Everyone’s favourite trad-rockers returned in 2001 with JUST ENOUGH EDUCATION TO PERFORM {*7}, the record’s title engendering an unlikely bout of controversy when the band – much to car manufacturer Daimler-Chrysler’s disapproval – attempted to abbreviate it to “J.E.E.P.”. Needless to say, this episode was more unpredictable than any of the meat and potatoes fare on offer within. Which wasn’t to say STEREOPHONICS were worthy but dull, just that their acoustic-laced melodic rock lent itself to daytime radio play annoyingly well. Once again, Jones proved himself a master of rock classicism, taking his inspiration from the choicest, most authentic sounding 60s/70s moments and infusing them with the deftest of rootsy flourishes. Thus, trying as you might to resist, attendant singles such as `Mr Writer’, `Step On My Old Size Nines’, the breezy `Have A Nice Day’ and `Vegas Two Times’, slowly but surely shoehorned their way into your consciousness, much like that “Top Gear” compilation your dad used to play. While Kelly was a writer who was undoubtedly maturing with age, he still lacked that strain of rugged individuality that marked out a ROD STEWART or a JOHN FOGERTY; the fact that raspy Kelly and Co superseded Rod The Mod’s nugget, `Handbags & Gladrags’ (penned by MIKE D’ABO) into the Top 5 was proof that maybe the post-millennium tide was turning.
KJ did yet more growing up the hard way with YOU GOTTA GO THERE TO COME BACK (2003) {*6}, detailing his travails through a series of affecting if often disillusioned vignettes. With the likes of `Nothing Precious At All’ and the hit singles `Madame Helga’, `Maybe Tomorrow’, `Since I Told You It’s Over’ and `Moviestar’, the band sounded less like they had something to prove and more like they had something to say.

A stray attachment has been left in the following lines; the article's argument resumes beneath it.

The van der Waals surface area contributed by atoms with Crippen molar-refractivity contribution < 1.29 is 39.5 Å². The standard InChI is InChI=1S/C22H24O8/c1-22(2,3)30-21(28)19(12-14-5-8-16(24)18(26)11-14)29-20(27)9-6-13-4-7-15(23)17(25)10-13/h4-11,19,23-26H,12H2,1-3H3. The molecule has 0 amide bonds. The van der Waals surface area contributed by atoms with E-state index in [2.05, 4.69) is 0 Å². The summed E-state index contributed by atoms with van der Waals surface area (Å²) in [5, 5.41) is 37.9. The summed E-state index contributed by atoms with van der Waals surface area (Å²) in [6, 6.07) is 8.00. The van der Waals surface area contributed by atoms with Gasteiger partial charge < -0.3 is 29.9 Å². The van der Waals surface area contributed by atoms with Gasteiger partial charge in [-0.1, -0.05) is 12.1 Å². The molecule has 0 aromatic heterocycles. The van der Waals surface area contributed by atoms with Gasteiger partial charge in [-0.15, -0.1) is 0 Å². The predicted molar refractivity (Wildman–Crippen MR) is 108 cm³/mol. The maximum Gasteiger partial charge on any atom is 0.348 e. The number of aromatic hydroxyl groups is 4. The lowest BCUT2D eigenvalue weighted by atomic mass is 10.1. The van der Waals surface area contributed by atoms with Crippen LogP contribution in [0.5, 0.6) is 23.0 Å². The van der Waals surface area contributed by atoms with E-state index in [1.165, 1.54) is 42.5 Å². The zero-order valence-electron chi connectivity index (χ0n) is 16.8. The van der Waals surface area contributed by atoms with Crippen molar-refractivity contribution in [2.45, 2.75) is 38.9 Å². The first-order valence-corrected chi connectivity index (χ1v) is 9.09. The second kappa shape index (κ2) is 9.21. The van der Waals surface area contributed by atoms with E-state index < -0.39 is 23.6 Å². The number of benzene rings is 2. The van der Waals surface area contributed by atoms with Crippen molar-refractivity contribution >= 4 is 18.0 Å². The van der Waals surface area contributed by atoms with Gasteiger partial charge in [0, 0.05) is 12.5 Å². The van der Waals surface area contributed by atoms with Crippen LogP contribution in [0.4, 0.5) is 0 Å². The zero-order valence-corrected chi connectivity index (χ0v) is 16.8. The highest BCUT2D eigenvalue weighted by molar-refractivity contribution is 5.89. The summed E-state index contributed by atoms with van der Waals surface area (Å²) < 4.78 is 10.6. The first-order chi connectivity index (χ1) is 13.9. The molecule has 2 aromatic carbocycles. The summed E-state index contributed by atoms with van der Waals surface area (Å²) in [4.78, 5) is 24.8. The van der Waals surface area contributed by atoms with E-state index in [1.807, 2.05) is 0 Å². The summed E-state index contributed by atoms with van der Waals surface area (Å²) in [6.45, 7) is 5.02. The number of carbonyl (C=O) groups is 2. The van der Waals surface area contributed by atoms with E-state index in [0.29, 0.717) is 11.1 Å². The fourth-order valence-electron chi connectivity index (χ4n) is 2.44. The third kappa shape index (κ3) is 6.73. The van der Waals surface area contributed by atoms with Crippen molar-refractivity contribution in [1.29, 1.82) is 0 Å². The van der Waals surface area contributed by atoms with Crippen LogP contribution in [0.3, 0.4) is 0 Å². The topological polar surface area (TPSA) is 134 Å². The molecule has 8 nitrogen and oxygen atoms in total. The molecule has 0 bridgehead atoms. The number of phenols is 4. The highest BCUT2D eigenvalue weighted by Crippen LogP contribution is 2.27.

The first album to feature Argentinian Javier Weyler on the drum-stool (in place of temp Steve Gorman who filled for the departed Cable), LANGUAGE. SEX. VIOLENCE. OTHER? (2005) {*7} was the sound of a rejuvenated, testosterone-taut band mitigating their primal rock instincts with contemporary 80s-centric treatments. Lead single `Dakota’ cruised to the top of the British charts with James Dean-dream, stick-shift cool, arguable the most stylish three minutes they’ve ever committed to vinyl tarmac. Follow-up and album opener, `Superman’, combined falsetto vocals and an evil sounding bass-line, going Top 20, as did successive spin-offs `Devil’ and `Rewind’, both of which reverberated to echo-chamber vocals and the latter recalling nothing so much as vintage U2. So much for the singles; the album cuts – from the brutal epiphany of `Doorman’ onwards – weren’t so forgiving, pulverising slabs of crew-cut rock that might’ve been hewed raw from the glowering Welsh valleys. Many of the best tracks showed up on LIVE FROM DAKOTA (2006) {*6}, a double-set capturing the band in their leather-clad element.